CSI - Container Storage Interface

The goal of CSI is to establish a standardized mechanism for Container Orchestration Systems (COs) to expose arbitrary storage systems to their containerized workloads. The CSI specification emerged from cooperation between community members from various COs – including; Kubernetes, Mesos, Docker, and Cloud Foundry. The specification is developed, independent of Kubernetes, and maintained here.

Why do we need it?

Historically, Kubernetes volume plugins were “in-tree”, meaning they’re linked, compiled, built, and shipped with the core kubernetes binaries. Adding support for a new storage system to Kubernetes (a volume plugin) required checking code into the core Kubernetes repository. But aligning with the Kubernetes release process was very painful for many plugin developers. CSI, the Container Storage Interface, makes installing new volume plugins as easy as deploying a pod. It also enables third-party storage providers to develop solutions without the need to add to the core Kubernetes codebase.

CSI enables storage plugins to be developed out-of-tree, containerized, deployed via standard Kubernetes primitives, and consumed through the familiar Kubernetes storage primitives, such as PersistentVolumeClaims, PersistentVolumes, and StorageClasses.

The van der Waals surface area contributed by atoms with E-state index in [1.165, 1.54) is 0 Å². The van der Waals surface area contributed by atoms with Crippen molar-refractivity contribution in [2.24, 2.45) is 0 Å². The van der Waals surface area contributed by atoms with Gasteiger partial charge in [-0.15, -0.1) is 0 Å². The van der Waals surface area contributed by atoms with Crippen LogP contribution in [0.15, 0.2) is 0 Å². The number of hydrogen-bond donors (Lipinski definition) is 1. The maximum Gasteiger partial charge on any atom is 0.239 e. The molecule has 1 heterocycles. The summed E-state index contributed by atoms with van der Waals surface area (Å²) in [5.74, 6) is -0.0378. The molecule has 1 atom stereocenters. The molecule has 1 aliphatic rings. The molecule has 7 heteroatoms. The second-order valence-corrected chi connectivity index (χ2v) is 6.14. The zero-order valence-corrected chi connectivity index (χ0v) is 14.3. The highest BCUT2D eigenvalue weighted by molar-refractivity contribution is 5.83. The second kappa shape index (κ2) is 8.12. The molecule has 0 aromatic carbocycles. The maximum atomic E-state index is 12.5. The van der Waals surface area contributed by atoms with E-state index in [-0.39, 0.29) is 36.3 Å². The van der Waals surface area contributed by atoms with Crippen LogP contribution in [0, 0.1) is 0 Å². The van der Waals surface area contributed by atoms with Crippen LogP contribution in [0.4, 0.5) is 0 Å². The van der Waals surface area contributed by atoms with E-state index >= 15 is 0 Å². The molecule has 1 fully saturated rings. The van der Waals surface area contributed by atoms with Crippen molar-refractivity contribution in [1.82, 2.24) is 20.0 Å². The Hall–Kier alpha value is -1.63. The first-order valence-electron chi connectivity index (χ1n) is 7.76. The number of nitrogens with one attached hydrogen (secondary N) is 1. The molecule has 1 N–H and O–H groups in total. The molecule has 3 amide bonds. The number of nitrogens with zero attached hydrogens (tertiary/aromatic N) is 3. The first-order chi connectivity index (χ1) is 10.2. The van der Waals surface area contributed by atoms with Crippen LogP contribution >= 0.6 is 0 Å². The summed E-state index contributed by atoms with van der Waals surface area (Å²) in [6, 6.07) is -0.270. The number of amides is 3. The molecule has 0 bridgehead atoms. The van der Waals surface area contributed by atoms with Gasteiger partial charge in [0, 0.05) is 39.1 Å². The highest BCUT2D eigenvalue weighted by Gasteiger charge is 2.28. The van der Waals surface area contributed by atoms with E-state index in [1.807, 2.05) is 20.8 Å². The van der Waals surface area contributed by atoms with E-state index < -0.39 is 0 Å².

Which versions of Kubernetes/vSphere support it?

With the GA release of the CSI driver, vSphere 6.7 U3 and above is required, and Kubernetes v1.14 and above is required.

How do I install it?

Full instructions on the setup and installation of the vSphere CSI driver and CPI can be found here.

Note: The vSphere CSI driver requires the vSphere CPI to be installed as well (covered in the same article).

How do I use/consume it?

If the vSphere CSI storage plugin is already deployed on your cluster, you can use it through the familiar Kubernetes storage primitives such as PersistentVolumeClaims, PersistentVolumes, and StorageClasses.

Do you have an example StorageClass?

See below, you should note that it is required to use a Storage Policy in vSphere - even if you are using VMFS or NFS datastores (use tag-based policies).

kind: StorageClass
apiVersion: storage.k8s.io/v1
metadata:
  name: space-efficient
  annotations:
    storageclass.kubernetes.io/is-default-class: "true"
provisioner: csi.vsphere.vmware.com
parameters:
  storagepolicyname: "Space Efficient"

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